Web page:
How do you manage a remote team?

The rise of remote work has many benefits, including increased flexibility, work-life balance, and a larger talent pool. But it also has disadvantages. One of the biggest challenges is a lack of feedback between leaders and employees.

When employees work together, it’s easy for leaders to give quick updates and feedback by stopping by their desks or having them stay after a meeting. The same goes for employees talking to managers—when they have an issue to address, it’s much easier to gauge a person’s workload and mood in person and find the right time to talk.

However, remote work makes those interactions more challenging, and many leaders find that feedback doesn’t flow as smoothly. Research has shown that feedback interactions happen less frequently in a remote environment, with in-person employees receiving at least 20% more real-time feedback.

According to Fredrik Thomassen, founder, and CEO of Superside, providing tools for feedback and communication can improve the remote working experience and create stronger relationships and more effective teams.

But how can leaders provide feedback and encourage employees to speak up in a remote setting?

Foster individual relationships

Many employees don’t feel comfortable speaking up in a group situation, especially when giving feedback or constructive criticism to a leader. And a group situation often isn’t the best place to provide individual feedback to an employee. Instead, leaders need to develop strong communication skills and get to know employees as individuals. That often requires regular one-on-one communication with employees to check in on their workload mindset and allow them to ask questions. When leaders meet regularly with employees one-on-one, they can build stronger relationships and have a forum for feedback to flow more naturally.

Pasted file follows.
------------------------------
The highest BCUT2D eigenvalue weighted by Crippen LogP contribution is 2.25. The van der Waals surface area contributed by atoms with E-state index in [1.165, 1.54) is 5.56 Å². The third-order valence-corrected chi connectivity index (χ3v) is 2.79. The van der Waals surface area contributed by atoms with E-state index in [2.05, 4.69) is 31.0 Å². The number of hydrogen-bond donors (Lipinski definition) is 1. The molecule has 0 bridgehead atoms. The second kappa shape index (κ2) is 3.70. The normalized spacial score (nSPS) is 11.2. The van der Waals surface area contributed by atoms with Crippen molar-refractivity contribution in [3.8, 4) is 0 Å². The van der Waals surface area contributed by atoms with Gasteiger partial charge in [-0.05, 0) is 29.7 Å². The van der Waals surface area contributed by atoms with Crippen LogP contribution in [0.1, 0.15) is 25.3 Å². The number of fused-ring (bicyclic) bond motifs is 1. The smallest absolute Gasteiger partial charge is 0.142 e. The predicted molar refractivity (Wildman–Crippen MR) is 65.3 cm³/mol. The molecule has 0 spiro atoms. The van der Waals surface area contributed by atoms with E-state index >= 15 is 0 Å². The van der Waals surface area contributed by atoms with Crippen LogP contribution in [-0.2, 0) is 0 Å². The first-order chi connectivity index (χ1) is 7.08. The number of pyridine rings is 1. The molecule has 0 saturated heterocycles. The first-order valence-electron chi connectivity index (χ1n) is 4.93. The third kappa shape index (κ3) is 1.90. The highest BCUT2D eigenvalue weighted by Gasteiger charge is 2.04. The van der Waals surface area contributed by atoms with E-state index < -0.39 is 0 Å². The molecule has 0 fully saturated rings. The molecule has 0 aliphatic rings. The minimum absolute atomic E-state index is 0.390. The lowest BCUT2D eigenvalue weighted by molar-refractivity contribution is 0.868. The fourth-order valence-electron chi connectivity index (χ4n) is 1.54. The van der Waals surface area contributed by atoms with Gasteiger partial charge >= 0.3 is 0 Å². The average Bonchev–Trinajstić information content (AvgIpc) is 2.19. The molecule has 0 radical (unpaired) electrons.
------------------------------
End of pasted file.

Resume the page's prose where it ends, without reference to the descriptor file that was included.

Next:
Develop trust

A strong relationship requires trust. When employees trust leaders, they are more willing to listen to feedback and provide meaningful suggestions so that both sides can grow together. Trust comes from ensuring employees feel seen and safe. When employees feel valued for their work as individuals and not just numbers, they are more likely to bring suggestions to the table and respond well to feedback.

Use the right channels

Remote work has opened the door to many new channels of virtual communication. Instead of popping by someone’s desk or meeting in your office, remote conversations can happen in several ways. When giving feedback to employees, make sure you use the most effective channel to get the message across and maintain a good relationship. Show your face in a video to allow for a more natural conversation. Don’t share harsh feedback over email or text; find when you and the employee can talk through the matter together on the phone or via video.

Share positive and constructive feedback

Feedback often has a negative connotation, but not all feedback is negative, nor should it be. Constructive feedback can correct poor performance and get employees back on track. Still, positive feedback can help employees feel confident in their performance and know they are moving in the right direction. Sharing positive and constructive feedback helps avoid employees feeling like they are being attacked and can make them more willing to take risks and be creative because they receive encouraging feedback.

Ask employees for feedback

Set the example for positive feedback in your team or company by asking for feedback about you as a leader or the company as a whole. When employees know their opinions are valued and that leaders listen to their feedback, they become more willing to accept feedback about their work. Leaders can ask for feedback in various ways, both formally and informally. Ask questions when you visit employees to see if they have any suggestions, offer surveys, host town halls, or have office hours where people can drop in — virtually — to chat or make suggestions. As you set the tone for feedback, employees will follow the example.

Written by

Michelle Kaiser
Michelle Kaiser

Senior Editor | CEO.com

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